dwarfs, noise, and exoplanets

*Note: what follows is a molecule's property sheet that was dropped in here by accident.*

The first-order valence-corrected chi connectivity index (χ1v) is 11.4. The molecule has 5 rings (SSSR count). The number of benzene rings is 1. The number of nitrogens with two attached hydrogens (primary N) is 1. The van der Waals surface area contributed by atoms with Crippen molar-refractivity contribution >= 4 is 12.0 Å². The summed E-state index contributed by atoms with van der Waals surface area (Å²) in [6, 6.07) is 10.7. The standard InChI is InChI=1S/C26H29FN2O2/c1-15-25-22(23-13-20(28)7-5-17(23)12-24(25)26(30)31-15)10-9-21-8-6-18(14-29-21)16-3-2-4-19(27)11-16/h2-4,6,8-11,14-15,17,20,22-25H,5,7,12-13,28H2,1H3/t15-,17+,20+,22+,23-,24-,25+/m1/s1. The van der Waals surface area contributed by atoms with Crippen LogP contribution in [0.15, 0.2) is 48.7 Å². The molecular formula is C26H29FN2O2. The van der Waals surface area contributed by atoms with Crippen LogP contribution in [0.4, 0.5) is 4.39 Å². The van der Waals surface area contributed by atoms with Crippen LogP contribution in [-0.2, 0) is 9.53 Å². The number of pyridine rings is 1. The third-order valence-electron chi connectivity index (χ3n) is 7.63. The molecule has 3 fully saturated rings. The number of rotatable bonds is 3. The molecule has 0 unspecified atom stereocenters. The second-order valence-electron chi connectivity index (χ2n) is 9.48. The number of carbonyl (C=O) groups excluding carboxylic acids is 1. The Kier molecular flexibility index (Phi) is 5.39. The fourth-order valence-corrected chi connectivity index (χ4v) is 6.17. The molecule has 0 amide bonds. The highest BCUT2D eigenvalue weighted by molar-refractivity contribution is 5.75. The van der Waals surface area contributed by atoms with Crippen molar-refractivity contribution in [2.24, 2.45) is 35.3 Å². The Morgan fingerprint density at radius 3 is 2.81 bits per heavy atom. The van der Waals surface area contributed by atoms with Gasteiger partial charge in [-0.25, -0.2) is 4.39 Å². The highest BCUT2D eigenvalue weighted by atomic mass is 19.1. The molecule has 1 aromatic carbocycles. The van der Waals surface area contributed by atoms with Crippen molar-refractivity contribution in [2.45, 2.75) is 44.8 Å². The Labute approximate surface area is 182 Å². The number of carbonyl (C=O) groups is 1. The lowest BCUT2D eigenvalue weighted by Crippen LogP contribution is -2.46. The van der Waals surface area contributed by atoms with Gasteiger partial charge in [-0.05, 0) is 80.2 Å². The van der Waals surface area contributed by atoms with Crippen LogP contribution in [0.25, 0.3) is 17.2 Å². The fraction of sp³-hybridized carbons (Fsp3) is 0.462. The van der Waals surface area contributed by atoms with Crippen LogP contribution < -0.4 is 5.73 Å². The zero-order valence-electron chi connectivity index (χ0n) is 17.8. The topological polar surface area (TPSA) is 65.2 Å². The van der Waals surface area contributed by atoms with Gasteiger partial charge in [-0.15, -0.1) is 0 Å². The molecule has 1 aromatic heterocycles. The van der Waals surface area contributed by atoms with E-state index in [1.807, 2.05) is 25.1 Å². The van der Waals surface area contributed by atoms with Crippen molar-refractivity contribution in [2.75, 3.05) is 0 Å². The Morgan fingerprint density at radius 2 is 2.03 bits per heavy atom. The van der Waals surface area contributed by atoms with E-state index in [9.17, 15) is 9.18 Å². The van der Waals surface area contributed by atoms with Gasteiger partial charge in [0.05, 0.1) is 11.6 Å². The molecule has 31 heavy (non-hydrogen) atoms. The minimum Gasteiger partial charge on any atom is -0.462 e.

In an extremely social day, James Bullock (UCI) convinced us that there is no trivial solution to the Milky Way substructure problem: There don't seem to be any galaxies in the 20 to 50 km/s subhalos, while there are plenty in the 10 to 20. What's up with that? Ross Fadely and I discussed generalization of our photometric noise model, because we are getting low probability for every star or galaxy model we are trying on the COSMOS data. In the afternoon, Eric Ford (Florida) gave a free-form audience-driven seminar on Kepler and its results, which led to some great in-talk and post-talk discussions. We all agreed that all stars have planets (because given Kepler's limitations so far 30 percent = 100 percent). We disagreed on what the point was for finding planets in the habitable zone. My plan: Call whoever lives there and ask them what the dark matter is.

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